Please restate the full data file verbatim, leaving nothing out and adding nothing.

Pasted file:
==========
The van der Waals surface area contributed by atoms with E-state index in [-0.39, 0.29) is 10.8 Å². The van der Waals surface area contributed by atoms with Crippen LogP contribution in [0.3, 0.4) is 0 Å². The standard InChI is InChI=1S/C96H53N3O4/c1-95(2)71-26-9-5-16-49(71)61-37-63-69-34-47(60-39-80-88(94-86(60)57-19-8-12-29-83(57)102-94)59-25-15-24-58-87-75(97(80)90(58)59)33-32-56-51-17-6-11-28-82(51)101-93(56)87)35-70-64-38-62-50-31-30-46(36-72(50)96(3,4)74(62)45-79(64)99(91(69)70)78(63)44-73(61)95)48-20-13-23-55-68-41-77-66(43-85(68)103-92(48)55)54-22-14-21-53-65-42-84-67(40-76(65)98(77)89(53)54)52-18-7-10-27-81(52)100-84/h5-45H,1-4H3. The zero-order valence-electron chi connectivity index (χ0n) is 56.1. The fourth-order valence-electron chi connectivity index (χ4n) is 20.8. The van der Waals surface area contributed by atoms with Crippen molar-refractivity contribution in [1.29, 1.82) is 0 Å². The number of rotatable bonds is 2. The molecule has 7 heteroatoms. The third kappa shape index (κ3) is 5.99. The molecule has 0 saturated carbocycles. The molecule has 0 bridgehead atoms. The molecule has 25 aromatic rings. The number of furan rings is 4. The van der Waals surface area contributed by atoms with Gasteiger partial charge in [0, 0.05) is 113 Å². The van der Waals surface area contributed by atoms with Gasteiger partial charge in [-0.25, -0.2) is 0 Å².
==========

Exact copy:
The van der Waals surface area contributed by atoms with E-state index in [-0.39, 0.29) is 10.8 Å². The van der Waals surface area contributed by atoms with Crippen LogP contribution in [0.3, 0.4) is 0 Å². The standard InChI is InChI=1S/C96H53N3O4/c1-95(2)71-26-9-5-16-49(71)61-37-63-69-34-47(60-39-80-88(94-86(60)57-19-8-12-29-83(57)102-94)59-25-15-24-58-87-75(97(80)90(58)59)33-32-56-51-17-6-11-28-82(51)101-93(56)87)35-70-64-38-62-50-31-30-46(36-72(50)96(3,4)74(62)45-79(64)99(91(69)70)78(63)44-73(61)95)48-20-13-23-55-68-41-77-66(43-85(68)103-92(48)55)54-22-14-21-53-65-42-84-67(40-76(65)98(77)89(53)54)52-18-7-10-27-81(52)100-84/h5-45H,1-4H3. The zero-order valence-electron chi connectivity index (χ0n) is 56.1. The fourth-order valence-electron chi connectivity index (χ4n) is 20.8. The van der Waals surface area contributed by atoms with Crippen molar-refractivity contribution in [1.29, 1.82) is 0 Å². The number of rotatable bonds is 2. The molecule has 7 heteroatoms. The third kappa shape index (κ3) is 5.99. The molecule has 0 saturated carbocycles. The molecule has 0 bridgehead atoms. The molecule has 25 aromatic rings. The number of furan rings is 4. The van der Waals surface area contributed by atoms with Gasteiger partial charge in [0, 0.05) is 113 Å². The van der Waals surface area contributed by atoms with Gasteiger partial charge in [-0.25, -0.2) is 0 Å².